New Orleans Warped Tour: A Festival First
For the first time in rock history, I witnessed a shift. A shift in realizing the potential of an undervalued asset. A shift in recognizing a pattern. A shift in knowing that despite whatever horror the present presents that our future holds something brighter than all of our hope combined. What shift did I witness?
I witnessed the first Warped Tour hosted in the city of New Orleans.
At first, I was hesitant in regards to covering this event. As an avid consumer of pop-punk music in my early teens, I set a certain standard before approaching events of such magnitude. I like to go to festivals prepared to party by listening to the latest acts and familiarizing myself with what I shouldn’t miss. Although Warped Tour 2016 in New Orleans neglected to feature some headliners-cough, cough, Blink 182-it still hosted a variety of well-known acts that drew in a small crowd. Admittedly, being a native of Houston, Texas-where the event has been going on for years-I had a larger-than-life perception of the festival itself. I expected throngs of fans wildly thrashing and moshing. Unfortunately, I was not met with this crowd. Where were all the punk kids? Did the ska kids find a better show? Ultimately, several bands still proceeded with kick-ass shows, but the festival could have been met with a broader audience. Beyond my generic description of the festival itself, as a reporter, it is my obligation to include you in my experiences, so I will direct you towards three points of my experience.
A Strange Set Up
Upon arrival, Nick (our staff photographer) and myself were increasingly concerned with a seemingly infinite arrival line. I was so excited to see the amount of kids sweating in line. I couldn’t stop thinking: “Rock is alive in Louisiana; yes!” Having entered the concert area itself, my excitement continued until I made it past the main entrance gate. The event was hosted at Mardi Gras World and condensed seven stages into a space that should have probably hosted about five. Two of these stages were so close together that when bands ran over their set time someone passing by had to listen to both. Talk about cognitive dissonance. Why were the stages so cramped? Despite tossing so many stages together (seemingly haphazardly), there also seemed to be an abundance of room for more potential audience members. Where did all the kids in line go? Warped Tour did not seem to be advertised well or perhaps the ticket prices too steep. Why was this event hosted for only one day? Why was it on a Monday? These are all unresolved questions I still hold that I would love to learn the answers to.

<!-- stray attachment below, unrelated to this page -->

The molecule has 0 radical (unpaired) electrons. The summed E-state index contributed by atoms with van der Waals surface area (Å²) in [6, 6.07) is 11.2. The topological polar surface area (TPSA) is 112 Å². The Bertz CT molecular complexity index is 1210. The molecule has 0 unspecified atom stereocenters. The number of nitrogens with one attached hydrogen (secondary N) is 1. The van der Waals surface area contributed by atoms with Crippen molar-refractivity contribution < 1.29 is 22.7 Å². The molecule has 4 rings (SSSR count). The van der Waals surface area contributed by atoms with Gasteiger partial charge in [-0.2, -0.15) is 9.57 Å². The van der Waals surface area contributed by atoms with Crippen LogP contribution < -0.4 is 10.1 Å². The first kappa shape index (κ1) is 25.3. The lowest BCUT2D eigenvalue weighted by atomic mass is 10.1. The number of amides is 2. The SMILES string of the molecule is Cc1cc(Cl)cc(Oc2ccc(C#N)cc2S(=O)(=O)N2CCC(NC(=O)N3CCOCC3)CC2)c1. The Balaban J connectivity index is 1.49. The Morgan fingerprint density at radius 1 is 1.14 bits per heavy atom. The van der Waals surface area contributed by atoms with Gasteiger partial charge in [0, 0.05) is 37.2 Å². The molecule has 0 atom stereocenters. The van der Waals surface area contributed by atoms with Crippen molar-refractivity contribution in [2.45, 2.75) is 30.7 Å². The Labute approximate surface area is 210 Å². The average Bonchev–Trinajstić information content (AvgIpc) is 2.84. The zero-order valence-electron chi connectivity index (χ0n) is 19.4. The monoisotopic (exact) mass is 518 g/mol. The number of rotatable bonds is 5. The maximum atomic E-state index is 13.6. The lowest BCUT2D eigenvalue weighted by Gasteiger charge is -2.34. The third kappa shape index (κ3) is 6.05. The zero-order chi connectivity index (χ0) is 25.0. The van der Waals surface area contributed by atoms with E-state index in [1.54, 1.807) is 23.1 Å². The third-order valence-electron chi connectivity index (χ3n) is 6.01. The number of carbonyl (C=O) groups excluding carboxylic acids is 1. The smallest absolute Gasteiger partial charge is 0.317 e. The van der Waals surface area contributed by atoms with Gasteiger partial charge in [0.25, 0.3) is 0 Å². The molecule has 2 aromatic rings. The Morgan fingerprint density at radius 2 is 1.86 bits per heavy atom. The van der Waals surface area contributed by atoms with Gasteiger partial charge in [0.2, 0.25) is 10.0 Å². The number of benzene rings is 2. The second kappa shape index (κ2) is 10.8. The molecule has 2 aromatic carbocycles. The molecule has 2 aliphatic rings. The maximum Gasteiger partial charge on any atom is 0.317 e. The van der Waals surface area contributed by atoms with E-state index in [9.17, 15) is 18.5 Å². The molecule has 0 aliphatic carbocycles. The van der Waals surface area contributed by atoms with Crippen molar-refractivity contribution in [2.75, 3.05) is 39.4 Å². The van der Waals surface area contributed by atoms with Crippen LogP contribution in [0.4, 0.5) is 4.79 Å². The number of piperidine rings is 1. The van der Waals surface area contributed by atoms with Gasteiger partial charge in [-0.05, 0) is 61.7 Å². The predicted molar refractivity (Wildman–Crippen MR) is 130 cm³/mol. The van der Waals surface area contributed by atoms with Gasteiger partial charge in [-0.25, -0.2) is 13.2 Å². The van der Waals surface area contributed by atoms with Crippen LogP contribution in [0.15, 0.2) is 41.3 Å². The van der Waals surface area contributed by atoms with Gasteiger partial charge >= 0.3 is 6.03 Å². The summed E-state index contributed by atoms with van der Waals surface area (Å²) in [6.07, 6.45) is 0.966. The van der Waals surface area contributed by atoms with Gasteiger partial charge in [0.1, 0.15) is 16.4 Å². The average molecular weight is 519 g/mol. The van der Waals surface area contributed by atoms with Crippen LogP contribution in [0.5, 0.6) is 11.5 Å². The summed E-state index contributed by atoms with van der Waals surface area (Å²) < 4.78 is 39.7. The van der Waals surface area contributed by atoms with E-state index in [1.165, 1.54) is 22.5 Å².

We Carried On
Unhindered, we navigated through sweltering heat to catch a few acts, conduct a few cool interviews, and enjoy the day. This site features articles about all the individual bands we caught the shows of (find it in the Festival Features section), and as time went on, people seemed to trickle in to these shows through the gates. We had a reprieve in our day outside in speaking to an awesome member of an even better band (hint their show article is here and his interview is here) but eventually ended up back in the crowd sweating our butts off. Much like the version of Warped Tour I attended in Houston throughout my high school years, the heat was absolutely stifling. This did not hold back some avid fans, but several groups of people were seeking shelter from the heat under tents, having to miss fantastic shows. If you chose to attend this festival in the future be sure to dress appropriately for the heat and more importantly come well hydrated.
The crowd FINALLY rolled in the last two hours of the festival. The Journeys Left Foot and Right Foot Stages were next to each other drawing one massive crowd. There is only one word to describe the last few acts: electric. What New Orleans was waiting for finally happened: an energetic crowd with equally energetic performers engaging in phenomenal performances. Sweaty pulsing bodies were screaming lyrics, dancing, cramming together and swaying to the music filling the air. I can only attempt to describe the glory of masses of totally different strangers all chanting Yellowcard lyrics together while swaying against each other. The pulse of a scene was throbbing and we were a part of it.
I will not spoil individual performances in this general review article. Go read reviews of them yourself. This article is a calling. A calling to all kids that love rock and punk and pop and ska and screamo. A calling to all kids that grew up listening to Sum 41 or Bullet For My Valentine. A calling to people that just want to enjoy a huge quantity of talented musicians from across the country. PLEASE head to the Vans Warped Tour next year if they choose to host it in New Orleans again. We need to be ensuring events like this SELL OUT so more musicians find out what a great city New Orleans is so they will come back. Let the music scene see just how amazing fans can be. Let them see how awesome local acts they share stages with are. Let them feel the music this city sings.